Sunday, October 7, 2012



Paul Kuntsler, who called for the Monday, October 8th Columbus Day picket and protest at the National Archives (and Records Administration NARA), formerly owned the transcript service that handled much of the HSCA testimony. He is a long time activist who has previously taken full page ads out in the New York Times and Washington Post questioning their reporting on the assassination of President Kennedy. He has also sponsored a forum on the assassination at the Willard Hotel and has previously held protests at the CIA, FBI and Secret Service.

Security at the NARA have requested that no pickets on polls be used, but signs held by string around the neck are okay. We have also agreed not to disturb those people in line to get into the Archives.

Kuntsler believes, and others agree, that our purpose is not to harass NARA employees or the public, as most people, including many within the government agencies and departments, support our cause, and want to see all of the remaining assassination records released. Our purpose is to convince them that we are right and they too should support the release of these records.

Only a few high level administrators and agency heads want to keep these records withheld, not for reasons of national security or because they prove conspiracy, but because they are an embarrassment to their agencies and departments, and because they can keep them secret.

The Columbus Day protest at the NARA was instigated by the insolence of the NARA officials to cower and kowtow to the CIA and agree to exclude the remaining sealed JFK assassination records from the 2013 National Declassification Center review. The president did not say that no government record would remain sealed forever “except the JFK assassination recorded,” and his executive order does not specifically exclude these records.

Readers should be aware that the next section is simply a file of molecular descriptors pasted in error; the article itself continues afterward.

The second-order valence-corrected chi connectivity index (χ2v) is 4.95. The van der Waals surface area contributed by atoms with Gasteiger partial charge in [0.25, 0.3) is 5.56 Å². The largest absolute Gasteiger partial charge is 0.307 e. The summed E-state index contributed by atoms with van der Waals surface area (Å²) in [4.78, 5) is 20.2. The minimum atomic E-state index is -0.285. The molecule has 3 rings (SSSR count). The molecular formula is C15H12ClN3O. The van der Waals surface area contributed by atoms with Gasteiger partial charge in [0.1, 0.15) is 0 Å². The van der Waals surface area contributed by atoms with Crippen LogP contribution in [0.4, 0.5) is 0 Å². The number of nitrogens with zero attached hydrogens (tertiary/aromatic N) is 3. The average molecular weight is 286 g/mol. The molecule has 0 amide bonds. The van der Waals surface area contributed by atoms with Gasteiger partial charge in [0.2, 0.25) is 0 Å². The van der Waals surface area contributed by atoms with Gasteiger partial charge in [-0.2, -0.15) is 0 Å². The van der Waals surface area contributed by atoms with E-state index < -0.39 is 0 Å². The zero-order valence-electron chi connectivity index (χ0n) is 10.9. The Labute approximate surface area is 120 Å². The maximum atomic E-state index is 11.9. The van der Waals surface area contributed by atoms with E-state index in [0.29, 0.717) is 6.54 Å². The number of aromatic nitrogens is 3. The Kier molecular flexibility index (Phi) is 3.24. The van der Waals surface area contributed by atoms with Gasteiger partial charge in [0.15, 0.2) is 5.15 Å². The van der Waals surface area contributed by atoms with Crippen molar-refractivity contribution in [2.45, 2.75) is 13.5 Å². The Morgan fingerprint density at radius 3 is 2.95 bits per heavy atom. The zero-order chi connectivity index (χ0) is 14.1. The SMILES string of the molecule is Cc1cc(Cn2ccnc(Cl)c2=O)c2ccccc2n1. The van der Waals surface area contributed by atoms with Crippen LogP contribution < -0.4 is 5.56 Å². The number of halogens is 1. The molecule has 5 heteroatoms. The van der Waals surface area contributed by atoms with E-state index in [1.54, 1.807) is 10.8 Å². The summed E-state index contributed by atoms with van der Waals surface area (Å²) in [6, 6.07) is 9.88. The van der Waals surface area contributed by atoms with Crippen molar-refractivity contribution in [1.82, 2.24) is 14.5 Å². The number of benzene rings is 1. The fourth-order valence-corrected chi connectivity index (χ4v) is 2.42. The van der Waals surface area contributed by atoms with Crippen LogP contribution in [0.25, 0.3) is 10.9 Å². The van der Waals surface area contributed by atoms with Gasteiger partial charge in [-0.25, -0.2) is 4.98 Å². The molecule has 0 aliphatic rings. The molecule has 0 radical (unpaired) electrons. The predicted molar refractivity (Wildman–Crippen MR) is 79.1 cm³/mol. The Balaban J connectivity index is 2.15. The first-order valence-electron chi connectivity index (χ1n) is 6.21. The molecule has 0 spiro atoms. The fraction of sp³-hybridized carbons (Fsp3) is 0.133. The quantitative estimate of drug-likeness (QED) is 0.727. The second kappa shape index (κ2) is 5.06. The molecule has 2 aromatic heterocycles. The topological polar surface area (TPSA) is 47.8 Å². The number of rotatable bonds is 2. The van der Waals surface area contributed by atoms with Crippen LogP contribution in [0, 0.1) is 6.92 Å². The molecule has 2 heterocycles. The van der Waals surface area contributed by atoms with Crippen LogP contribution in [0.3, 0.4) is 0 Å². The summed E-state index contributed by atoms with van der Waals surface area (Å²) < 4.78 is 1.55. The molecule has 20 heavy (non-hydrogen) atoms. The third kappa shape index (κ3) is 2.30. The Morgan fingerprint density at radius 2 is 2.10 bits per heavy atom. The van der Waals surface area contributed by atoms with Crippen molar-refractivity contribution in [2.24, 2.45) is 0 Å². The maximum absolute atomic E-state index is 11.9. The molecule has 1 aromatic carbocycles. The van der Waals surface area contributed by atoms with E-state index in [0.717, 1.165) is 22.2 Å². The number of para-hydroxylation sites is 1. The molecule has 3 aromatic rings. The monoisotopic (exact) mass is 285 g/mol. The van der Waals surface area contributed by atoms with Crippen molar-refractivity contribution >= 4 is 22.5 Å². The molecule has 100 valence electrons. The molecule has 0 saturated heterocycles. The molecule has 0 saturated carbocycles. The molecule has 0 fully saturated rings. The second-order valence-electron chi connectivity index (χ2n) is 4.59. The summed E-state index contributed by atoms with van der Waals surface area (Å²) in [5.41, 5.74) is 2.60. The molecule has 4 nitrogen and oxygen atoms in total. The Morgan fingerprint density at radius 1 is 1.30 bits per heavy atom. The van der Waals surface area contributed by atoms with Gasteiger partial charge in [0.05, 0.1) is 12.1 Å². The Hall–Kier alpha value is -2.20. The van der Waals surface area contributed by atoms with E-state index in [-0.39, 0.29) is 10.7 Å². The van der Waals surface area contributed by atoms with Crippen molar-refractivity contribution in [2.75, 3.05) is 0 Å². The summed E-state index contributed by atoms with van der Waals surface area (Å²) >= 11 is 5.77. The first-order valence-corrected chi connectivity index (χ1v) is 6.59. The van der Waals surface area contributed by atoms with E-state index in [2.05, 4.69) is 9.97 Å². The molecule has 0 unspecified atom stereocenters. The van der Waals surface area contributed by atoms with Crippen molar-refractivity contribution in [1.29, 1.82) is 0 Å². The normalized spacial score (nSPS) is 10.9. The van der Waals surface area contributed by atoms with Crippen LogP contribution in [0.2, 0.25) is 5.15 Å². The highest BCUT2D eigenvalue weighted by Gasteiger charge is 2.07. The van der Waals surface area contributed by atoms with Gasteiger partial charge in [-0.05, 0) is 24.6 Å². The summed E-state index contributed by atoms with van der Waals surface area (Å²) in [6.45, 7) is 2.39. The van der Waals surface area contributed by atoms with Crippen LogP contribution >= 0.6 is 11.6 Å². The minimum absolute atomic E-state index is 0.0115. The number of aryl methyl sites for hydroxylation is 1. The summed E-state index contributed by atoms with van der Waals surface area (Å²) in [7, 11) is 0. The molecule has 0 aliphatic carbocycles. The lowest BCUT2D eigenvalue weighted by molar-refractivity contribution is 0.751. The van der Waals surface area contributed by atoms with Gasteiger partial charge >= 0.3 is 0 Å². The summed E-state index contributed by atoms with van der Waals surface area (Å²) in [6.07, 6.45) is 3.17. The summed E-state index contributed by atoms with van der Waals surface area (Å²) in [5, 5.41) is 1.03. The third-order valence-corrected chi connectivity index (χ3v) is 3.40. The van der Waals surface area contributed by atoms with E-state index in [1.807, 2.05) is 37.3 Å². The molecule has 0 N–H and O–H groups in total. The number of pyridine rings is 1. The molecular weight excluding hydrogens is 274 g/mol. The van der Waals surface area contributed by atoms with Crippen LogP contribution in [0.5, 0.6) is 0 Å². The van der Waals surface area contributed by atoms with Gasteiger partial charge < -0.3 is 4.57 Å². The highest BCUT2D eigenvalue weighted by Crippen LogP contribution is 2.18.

At the first open public hearing of the NDC two years ago, the assistant archivist said the JFK assassination records would be included, but that commitment was rescinded at the second public hearing, when they said the assistant archivist had “misspoke.” That assistant archivist would retire after over 20 years in government service. Was he fired or forced to retire because of this issue?

Although the video of that first NDC public meeting is posted at their web site, neither the tape or a transcript of the second or third public meeting can be reviewed, and when I requested a video recording and transcript of the third meeting I was told there is no transcript. While upon request, I was supplied with a link to a Youtube videotape of the third meeting, but that tape is posted under a private section of Youtube that other people can’t reach by a Google search, and it freezes near the very end, shortly before the public questions are asked, including answers to what we consider most significant.